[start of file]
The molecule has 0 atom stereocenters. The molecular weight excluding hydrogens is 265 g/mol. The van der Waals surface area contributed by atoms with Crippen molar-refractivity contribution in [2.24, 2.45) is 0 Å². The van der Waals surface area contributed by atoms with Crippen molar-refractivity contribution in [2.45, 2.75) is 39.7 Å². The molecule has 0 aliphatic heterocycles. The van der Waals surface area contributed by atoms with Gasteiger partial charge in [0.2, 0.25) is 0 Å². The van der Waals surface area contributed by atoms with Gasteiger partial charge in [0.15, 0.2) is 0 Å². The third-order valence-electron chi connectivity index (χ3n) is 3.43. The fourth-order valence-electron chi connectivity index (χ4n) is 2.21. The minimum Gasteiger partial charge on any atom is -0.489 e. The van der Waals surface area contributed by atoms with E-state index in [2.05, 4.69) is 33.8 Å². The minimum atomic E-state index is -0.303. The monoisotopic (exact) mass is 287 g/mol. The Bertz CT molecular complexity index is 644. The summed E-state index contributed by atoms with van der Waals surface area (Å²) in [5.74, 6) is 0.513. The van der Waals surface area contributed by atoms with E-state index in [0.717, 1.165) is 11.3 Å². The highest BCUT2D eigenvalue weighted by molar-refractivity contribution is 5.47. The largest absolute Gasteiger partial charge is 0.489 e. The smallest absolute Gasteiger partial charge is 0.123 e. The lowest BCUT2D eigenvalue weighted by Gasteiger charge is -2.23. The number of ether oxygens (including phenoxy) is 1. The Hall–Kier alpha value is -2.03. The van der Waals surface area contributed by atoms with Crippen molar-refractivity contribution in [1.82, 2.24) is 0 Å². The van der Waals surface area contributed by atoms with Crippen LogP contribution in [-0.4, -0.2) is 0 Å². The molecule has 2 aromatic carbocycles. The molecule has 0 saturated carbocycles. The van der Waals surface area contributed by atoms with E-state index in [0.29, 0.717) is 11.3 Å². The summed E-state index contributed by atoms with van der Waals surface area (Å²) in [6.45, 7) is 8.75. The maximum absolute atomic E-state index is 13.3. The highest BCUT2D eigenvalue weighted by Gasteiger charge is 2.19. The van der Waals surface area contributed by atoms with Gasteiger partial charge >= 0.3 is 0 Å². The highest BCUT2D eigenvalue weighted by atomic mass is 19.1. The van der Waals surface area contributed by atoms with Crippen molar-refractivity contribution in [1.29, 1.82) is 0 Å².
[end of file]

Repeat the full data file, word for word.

The molecule has 0 atom stereocenters. The molecular weight excluding hydrogens is 265 g/mol. The van der Waals surface area contributed by atoms with Crippen molar-refractivity contribution in [2.24, 2.45) is 0 Å². The van der Waals surface area contributed by atoms with Crippen molar-refractivity contribution in [2.45, 2.75) is 39.7 Å². The molecule has 0 aliphatic heterocycles. The van der Waals surface area contributed by atoms with Gasteiger partial charge in [0.2, 0.25) is 0 Å². The van der Waals surface area contributed by atoms with Gasteiger partial charge in [0.15, 0.2) is 0 Å². The third-order valence-electron chi connectivity index (χ3n) is 3.43. The fourth-order valence-electron chi connectivity index (χ4n) is 2.21. The minimum Gasteiger partial charge on any atom is -0.489 e. The van der Waals surface area contributed by atoms with E-state index in [2.05, 4.69) is 33.8 Å². The minimum atomic E-state index is -0.303. The monoisotopic (exact) mass is 287 g/mol. The Bertz CT molecular complexity index is 644. The summed E-state index contributed by atoms with van der Waals surface area (Å²) in [5.74, 6) is 0.513. The van der Waals surface area contributed by atoms with E-state index in [0.717, 1.165) is 11.3 Å². The highest BCUT2D eigenvalue weighted by molar-refractivity contribution is 5.47. The largest absolute Gasteiger partial charge is 0.489 e. The smallest absolute Gasteiger partial charge is 0.123 e. The lowest BCUT2D eigenvalue weighted by Gasteiger charge is -2.23. The number of ether oxygens (including phenoxy) is 1. The Hall–Kier alpha value is -2.03. The van der Waals surface area contributed by atoms with Crippen molar-refractivity contribution in [1.82, 2.24) is 0 Å². The van der Waals surface area contributed by atoms with Crippen LogP contribution in [-0.4, -0.2) is 0 Å². The molecule has 2 aromatic carbocycles. The molecule has 0 saturated carbocycles. The van der Waals surface area contributed by atoms with E-state index in [0.29, 0.717) is 11.3 Å². The summed E-state index contributed by atoms with van der Waals surface area (Å²) in [6.45, 7) is 8.75. The maximum absolute atomic E-state index is 13.3. The highest BCUT2D eigenvalue weighted by Gasteiger charge is 2.19. The van der Waals surface area contributed by atoms with Gasteiger partial charge >= 0.3 is 0 Å². The highest BCUT2D eigenvalue weighted by atomic mass is 19.1. The van der Waals surface area contributed by atoms with Crippen molar-refractivity contribution in [1.29, 1.82) is 0 Å².